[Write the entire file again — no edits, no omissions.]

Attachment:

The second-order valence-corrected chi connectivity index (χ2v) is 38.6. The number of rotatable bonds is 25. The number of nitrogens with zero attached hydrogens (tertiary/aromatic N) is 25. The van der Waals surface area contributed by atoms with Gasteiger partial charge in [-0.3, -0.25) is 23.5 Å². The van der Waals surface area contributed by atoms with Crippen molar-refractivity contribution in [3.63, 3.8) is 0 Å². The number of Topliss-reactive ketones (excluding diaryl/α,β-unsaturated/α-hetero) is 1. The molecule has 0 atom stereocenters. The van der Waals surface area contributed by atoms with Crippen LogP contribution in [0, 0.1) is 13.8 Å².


The second-order valence-corrected chi connectivity index (χ2v) is 38.6. The number of rotatable bonds is 25. The number of nitrogens with zero attached hydrogens (tertiary/aromatic N) is 25. The van der Waals surface area contributed by atoms with Gasteiger partial charge in [-0.3, -0.25) is 23.5 Å². The van der Waals surface area contributed by atoms with Crippen molar-refractivity contribution in [3.63, 3.8) is 0 Å². The number of Topliss-reactive ketones (excluding diaryl/α,β-unsaturated/α-hetero) is 1. The molecule has 0 atom stereocenters. The van der Waals surface area contributed by atoms with Crippen LogP contribution in [0, 0.1) is 13.8 Å².